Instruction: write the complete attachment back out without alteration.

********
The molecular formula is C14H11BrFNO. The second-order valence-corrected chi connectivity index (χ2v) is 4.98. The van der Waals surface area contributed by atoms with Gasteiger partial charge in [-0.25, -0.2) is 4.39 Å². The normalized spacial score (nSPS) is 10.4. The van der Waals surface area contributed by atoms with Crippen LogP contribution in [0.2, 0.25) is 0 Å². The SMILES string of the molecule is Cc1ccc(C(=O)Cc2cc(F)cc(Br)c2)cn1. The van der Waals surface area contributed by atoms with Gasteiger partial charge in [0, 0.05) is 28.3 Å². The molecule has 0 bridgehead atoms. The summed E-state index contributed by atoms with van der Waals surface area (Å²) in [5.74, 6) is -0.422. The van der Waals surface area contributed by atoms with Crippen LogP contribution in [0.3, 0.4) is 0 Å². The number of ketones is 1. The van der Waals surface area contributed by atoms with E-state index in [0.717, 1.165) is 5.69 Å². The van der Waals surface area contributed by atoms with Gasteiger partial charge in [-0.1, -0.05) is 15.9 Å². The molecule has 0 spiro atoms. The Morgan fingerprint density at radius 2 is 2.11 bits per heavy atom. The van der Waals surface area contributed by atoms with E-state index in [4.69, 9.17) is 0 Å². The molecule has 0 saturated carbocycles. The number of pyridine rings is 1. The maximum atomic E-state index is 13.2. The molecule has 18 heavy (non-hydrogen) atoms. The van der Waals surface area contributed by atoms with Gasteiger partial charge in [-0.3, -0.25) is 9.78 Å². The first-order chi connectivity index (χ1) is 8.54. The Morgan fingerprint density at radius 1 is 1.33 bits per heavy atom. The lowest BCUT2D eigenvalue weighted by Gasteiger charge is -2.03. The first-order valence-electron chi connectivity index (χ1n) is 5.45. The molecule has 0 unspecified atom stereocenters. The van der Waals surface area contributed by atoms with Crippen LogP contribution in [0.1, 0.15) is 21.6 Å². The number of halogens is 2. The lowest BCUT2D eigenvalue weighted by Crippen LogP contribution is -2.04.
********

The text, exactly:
The molecular formula is C14H11BrFNO. The second-order valence-corrected chi connectivity index (χ2v) is 4.98. The van der Waals surface area contributed by atoms with Gasteiger partial charge in [-0.25, -0.2) is 4.39 Å². The normalized spacial score (nSPS) is 10.4. The van der Waals surface area contributed by atoms with Crippen LogP contribution in [0.2, 0.25) is 0 Å². The SMILES string of the molecule is Cc1ccc(C(=O)Cc2cc(F)cc(Br)c2)cn1. The van der Waals surface area contributed by atoms with Gasteiger partial charge in [0, 0.05) is 28.3 Å². The molecule has 0 bridgehead atoms. The summed E-state index contributed by atoms with van der Waals surface area (Å²) in [5.74, 6) is -0.422. The van der Waals surface area contributed by atoms with Crippen LogP contribution in [0.3, 0.4) is 0 Å². The number of ketones is 1. The van der Waals surface area contributed by atoms with E-state index in [0.717, 1.165) is 5.69 Å². The van der Waals surface area contributed by atoms with Gasteiger partial charge in [-0.1, -0.05) is 15.9 Å². The molecule has 0 spiro atoms. The Morgan fingerprint density at radius 2 is 2.11 bits per heavy atom. The van der Waals surface area contributed by atoms with E-state index in [4.69, 9.17) is 0 Å². The molecule has 0 saturated carbocycles. The number of pyridine rings is 1. The maximum atomic E-state index is 13.2. The molecule has 18 heavy (non-hydrogen) atoms. The van der Waals surface area contributed by atoms with Gasteiger partial charge in [-0.3, -0.25) is 9.78 Å². The first-order chi connectivity index (χ1) is 8.54. The Morgan fingerprint density at radius 1 is 1.33 bits per heavy atom. The lowest BCUT2D eigenvalue weighted by Gasteiger charge is -2.03. The first-order valence-electron chi connectivity index (χ1n) is 5.45. The molecule has 0 unspecified atom stereocenters. The van der Waals surface area contributed by atoms with Crippen LogP contribution in [0.1, 0.15) is 21.6 Å². The number of halogens is 2. The lowest BCUT2D eigenvalue weighted by Crippen LogP contribution is -2.04.